UNI Europa Finance

With one of the focal points of the considerations resting on the need to ensure a level playing field, UNI Europa Finance (UEF) welcomes the efforts of the EBA to further investigate the Fintech phenomenon and to consider appropriate regulatory measures. Going through the list of suggested topics there could however be more of a focus put on the impacts on customers and employees. Given the changes that Fintech has caused in the financial sector, and the fact that next to no legislation currently exists on the topic, we are here faced with a unique opportunity where completely new legislation can be recommended with considerations for both consumer and employee rights in a way that is not often possible due to previous existing legislation.
As mentioned in paragraphs 96-99, the issue of personal data security and dat handling is an important topic to regulate in the right way. As it stands currently, we still have strong personal data protection legislation in place compared to other parts of the world. It is therefore in UEF’s opinion that this level of security should in no way be compromised in order to give fintech and robo-advisers more data to build their systems upon. If personal data, be it financial or not, is to be handed over to a corporate entity, the person in question must be asked for explicit consent before a transfer is made. This would also prevent some of the potential problems that employees can face when handling personal data. Given that data handling, in increasing amounts, is taking place in financial institutions, clear rules must be available for employees to follow so they do not inadvertently end up breaching any legislation while doing their job. This would also ensure that responsibility, if proper procedures has been followed, rests with management rather than the individual employee.
In UEF’s view, a certain degree of innovation is always healthy for a sector, with finance being no exception. Incumbent institutions have already started to incorporate many of the new services invented by Fintechs into their portfolios and customers will as a whole gain access to a wider range of products than before. This being said, it is still important to ensure that every customer will be able to benefit from this increased choice. With the entrance of fintech, many incumbent banks saw a strong reason behind increasingly focusing on digital products, as it is written in section 98, ‘physical branches being replaced by digital services’. This is a problem for those customers unable or unwilling to switch to digital services. UEF’s suggestion would thus be for the EBA to also consider how the benefits of fintech innovation can be harnessed in a way that does not end up leaving certain segments of our societies without proper access to financial products.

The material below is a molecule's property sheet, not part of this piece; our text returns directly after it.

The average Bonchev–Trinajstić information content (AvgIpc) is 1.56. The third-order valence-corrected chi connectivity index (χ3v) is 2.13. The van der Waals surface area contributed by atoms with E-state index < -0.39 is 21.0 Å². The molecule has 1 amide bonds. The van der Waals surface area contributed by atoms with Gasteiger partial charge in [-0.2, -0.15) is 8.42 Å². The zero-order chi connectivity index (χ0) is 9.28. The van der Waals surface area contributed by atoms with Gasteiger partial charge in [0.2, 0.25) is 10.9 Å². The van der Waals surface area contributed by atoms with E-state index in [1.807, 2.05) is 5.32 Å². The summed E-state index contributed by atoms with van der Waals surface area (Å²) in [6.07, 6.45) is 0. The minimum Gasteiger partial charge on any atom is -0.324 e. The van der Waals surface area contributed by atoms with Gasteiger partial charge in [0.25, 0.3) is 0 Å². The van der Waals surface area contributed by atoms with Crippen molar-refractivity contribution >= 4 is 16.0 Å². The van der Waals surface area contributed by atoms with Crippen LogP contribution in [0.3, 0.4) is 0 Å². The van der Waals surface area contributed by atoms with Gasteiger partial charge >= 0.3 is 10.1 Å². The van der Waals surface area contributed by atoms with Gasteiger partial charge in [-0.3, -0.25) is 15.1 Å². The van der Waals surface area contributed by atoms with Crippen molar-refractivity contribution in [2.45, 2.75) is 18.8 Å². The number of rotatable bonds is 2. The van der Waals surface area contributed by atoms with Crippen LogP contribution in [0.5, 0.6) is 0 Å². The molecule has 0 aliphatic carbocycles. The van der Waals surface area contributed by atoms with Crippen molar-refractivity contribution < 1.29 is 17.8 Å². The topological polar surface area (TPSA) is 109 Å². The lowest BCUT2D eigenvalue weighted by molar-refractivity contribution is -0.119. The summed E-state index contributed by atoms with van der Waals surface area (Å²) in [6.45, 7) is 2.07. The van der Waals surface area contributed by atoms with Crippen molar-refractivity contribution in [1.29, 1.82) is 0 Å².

On another note, the ramifications on employees of the increasing presence of fintech has visibly not been considered, or deemed not important, by the EBA in drafting this consultation. Apart from employees, who after all are a separate group from industry given the disparity in decision-making power, not being referred to once in the consultation, no consideration either is given to the further education needs and skills needs that the sector is experiencing. Where training is mentioned, it is only in relation to supervisors. Yet employees in incumbent institutions will often need further training to be brought up to speed with the latest technological developments and employees in fintechs will often need further training in financial legislation in order to comply with the abundance of rules they will run into once their company attains a certain size. Incentivising no consideration as to how this issue could be addressed or if it is an issue in the first place, seems like a missed opportunity which could with benefit be discussed in coming consultations.
UEF propose an addition to the points under article 124. A new 124.c. below in italic:

124. c. promote affordable and indiscriminate access to human advice and human services where robo-advice is not sufficient or effective
Ensuring that improved digital and financial literacy programs are available across the member states is a good way to ensure that consumers are prepared for the new developments coming about these years. However, this must not become an excuse for financial institutions to only offer services online or to make more complicated products. Some customers will not have time or possibility to take these courses and in any case, with the speed with which developments are coming about in today’s world, they would be unable to keep up to date unless undergoing continuous training. Education must therefore always be second priority, after creating products and services that fit the knowledge and skills of current customers and providing employees with the time and resources necessary to provide good advice. After all, the financial institutions are there to provide services to customers, not the other way around.
Morten Clausen